Women in Iran bear the brunt of the severe enforcement of Islamic laws by the state, though those laws have led to the repression of freedom for both men and women. Extraordinary young women continue to disobey those laws in pursuit of freedom and dignity, chipping away at the edifice of the Islamic Republic and inspiring millions of people around the world and inside Iran. But they are paying a price. The regime is cracking down against them, using any means at their disposal no matter how brutal. This round-up shines light on their leadership of a movement that everyday reveals its potential to topple the dictatorship in Iran.
Acts of civil disobedience are the new norm in Iran, as fearless women frequently appear in public without their hijab in direct violation of the Islamic Republic’s laws.
Bold and courageous, a youth female basketball team posed for a photo, each player without a hijab.
Gunning down protesters and raiding households is a daily routine of the regime’s suppression program. Recent reporting by CNN sheds light on another tactic: sexual assault and rape. Social media footage has shown the prevalence of sexual assault against women on the streets, but until now this utterly unconscionable behavior by regime security forces inside prisons has not been extensively covered. On one occasion, a young boy was reportedly raped; in others, rape scenes were filmed to be used as blackmail against the victims. Doctors reported that they have seen patients who showed signs of brutal sexual assault.
Shops shuttered in Chabahar, as shopkeepers and workers seek to show their resolve.
Protesters surrounded a massive fire billowing smoke into the air.
Crowds of people coalesced around a young woman standing atop a car without her hijab.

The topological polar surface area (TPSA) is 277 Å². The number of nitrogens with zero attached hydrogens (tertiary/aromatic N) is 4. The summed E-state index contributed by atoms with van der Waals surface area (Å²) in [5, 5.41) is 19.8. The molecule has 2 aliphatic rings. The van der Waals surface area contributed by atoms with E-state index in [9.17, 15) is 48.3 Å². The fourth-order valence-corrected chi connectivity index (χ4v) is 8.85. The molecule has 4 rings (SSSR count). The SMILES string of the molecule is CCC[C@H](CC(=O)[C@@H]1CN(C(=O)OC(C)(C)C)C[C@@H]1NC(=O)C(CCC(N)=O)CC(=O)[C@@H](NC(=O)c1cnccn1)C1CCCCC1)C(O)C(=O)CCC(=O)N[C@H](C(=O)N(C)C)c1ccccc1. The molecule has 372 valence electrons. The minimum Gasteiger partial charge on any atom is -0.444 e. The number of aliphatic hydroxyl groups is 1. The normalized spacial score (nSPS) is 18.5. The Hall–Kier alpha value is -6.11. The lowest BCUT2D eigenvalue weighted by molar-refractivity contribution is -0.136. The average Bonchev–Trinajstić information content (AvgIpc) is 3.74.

Created in 2019 to document regime abuses and the murder of protesters during the “Bloody November” protests, 1500Tasvir is a popular social media profile on Instagram and Twitter that continues to circumvent tight internet restrictions in Iran, and publish footage of the regime’s violence directed at peaceful protesters. Run by mostly young people inside Iran, 1500Tasvir—whose name comes from the 1,500 protesters that the group identified as being killed by the regime in November 2019—aims to “harm” and “destroy” the regime, a member of the group said via a secure messaging app.
The Kurdish region of Iran, where some of the most intense and persistent anti-regime protests and pro-regime crackdowns have occurred since Mahsa Amini was killed in September, was again the site of a bloody confrontation between heavily-armed regime forces—thought to include the Revolutionary Guards—and protesters. The Revolutionary Guards reportedly flew in on military helicopters to the Sunni-dominated Kurdish city of Mahabad. A human rights organization said that four people were killed, including a 16-year-old boy. In total, over 400 protesters have been killed since the beginning of the protests, including over 50 minors.
New York City’s Times Square was the site of a large rally over the weekend, with thousands of demonstrators calling for regime change in Iran, just as thousands of the Iranian protesters are doing inside Iran. Signs with the names and faces of those killed by the regime were lifted high.
A regime operative in Iran shouted that they “will kill children, too.” Statements like these can and should be used in future crimes against humanity tribunals.
For the second time this week, Iran’s Islamic Revolutionary Guard Corps launched missiles and drones into neighboring Iraq’s Kurdish military bases in Erbil and Sulaimaniya, alleging that the factions there were fomenting the unrest inside Iran. The Kurdish Democratic Party of Iran alleged that the IRGC targeted a civilian hospital with surface-to-surface missiles. Tehran uses these strikes in an attempt to divert the public’s eye from its responsibility for the unrest.
Iran’s national soccer team uniformly declined to take part in the singing of the national anthem ahead of the FIFA World Cup match against England
Determined protesters flooded the streets in the city of Piranshahr, Iranian Kurdistan.